It is volunteers who keep rural areas alive. Here in Llansawel, we would not be well on the way to having a replacement home for the Cylch Meithrin, the toddlers and nursery group, if it were not for a band of volunteers. The meithrin currently meet at the village primary school, but Carmarthenshire County Council emptied the school of pupils in 2014 and it closed officially in April 2015. The meithrin group would be homeless, and the village would be a step nearer becoming a retirement community, as there would be little to keep young families here. So the village hall committee offered to put a demountable building next to the hall, for the use of the Cylch Meithrin.
Committee secretary Bill Davis scoured eBay for a likely building, and found an ex-Ministry of Defence one, measuring 33 feet by 24 feet (larger than a lot of modern flats) in the north of England, which he bought for £1,500. Llansawel man Roy Davies of Roy Davies Haulage, and his drivers, transported the building sections free of charge and lowered them into place onto pillars which Bill and committee chair Barrie Martin had constructed, after the removal and re-siting of some of the play equipment in the playground adjacent to the hall.
It takes a lot of people to move a building,as the next photo shows. If the hall committee had needed to pay for every hour, the whole project would not have been affordable.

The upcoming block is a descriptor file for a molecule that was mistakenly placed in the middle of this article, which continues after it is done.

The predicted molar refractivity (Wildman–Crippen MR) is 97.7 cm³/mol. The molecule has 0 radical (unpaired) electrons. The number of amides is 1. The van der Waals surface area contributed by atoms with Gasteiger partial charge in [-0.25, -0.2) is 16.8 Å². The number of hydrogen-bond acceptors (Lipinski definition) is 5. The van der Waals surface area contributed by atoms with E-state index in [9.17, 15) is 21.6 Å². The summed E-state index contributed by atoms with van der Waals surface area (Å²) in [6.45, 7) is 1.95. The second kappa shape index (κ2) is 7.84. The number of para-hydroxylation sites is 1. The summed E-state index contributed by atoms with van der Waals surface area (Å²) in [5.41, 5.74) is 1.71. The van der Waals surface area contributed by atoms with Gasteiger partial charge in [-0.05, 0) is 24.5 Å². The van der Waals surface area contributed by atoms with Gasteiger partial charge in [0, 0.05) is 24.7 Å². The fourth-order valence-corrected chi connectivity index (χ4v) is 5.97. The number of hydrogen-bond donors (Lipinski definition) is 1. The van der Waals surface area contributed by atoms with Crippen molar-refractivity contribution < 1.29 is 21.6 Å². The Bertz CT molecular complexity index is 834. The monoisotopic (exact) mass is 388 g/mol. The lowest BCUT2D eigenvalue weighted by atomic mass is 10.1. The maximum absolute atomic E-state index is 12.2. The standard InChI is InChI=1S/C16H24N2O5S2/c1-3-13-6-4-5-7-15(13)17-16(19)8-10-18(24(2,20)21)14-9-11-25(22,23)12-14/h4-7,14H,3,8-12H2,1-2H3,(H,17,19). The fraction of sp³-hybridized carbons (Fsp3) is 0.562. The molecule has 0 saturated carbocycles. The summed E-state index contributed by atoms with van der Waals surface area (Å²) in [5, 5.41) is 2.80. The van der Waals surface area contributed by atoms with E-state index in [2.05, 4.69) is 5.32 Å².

Digging a trench for the service pipes was the next heavy job. The building awaits new windows and insulation, and new internal divisions.
Fitting out the building requires some expert professional input, but the labouring is all by volunteers.
What if we had bought new? No chance. At a typical price of £1,000 a square metre for a basic classroom, our building would have eaten up around £75,000 — and that excludes the groundworks. Llansawel would have had to say goodbye to the toddlers of the Cothi Valley.
There must be limits to volunteering, though. Nearly everyone has some bills to pay, food to buy, for which cash is necessary. The signs are that, desperate to cut costs, local and national governments will try to rely to an ever greater extent on volunteers working for nothing, but to the same standards as paid staff.
A problem with a low-tax, low-welfare state, which the current UK government appears to be set on achieving, is that work which does not generate a profit will not be done, unless by volunteers. That will include a big range of caring jobs — caring for children, the elderly, the disabled. Volunteers are often fit people in their 60s and 70s, but as the state pension age rises, people in their 60s will have less time for voluntary work — although it will be needed more than ever, a last line of resistance to protect our social fabric.
Photos by Bill Davis and Patrick Racher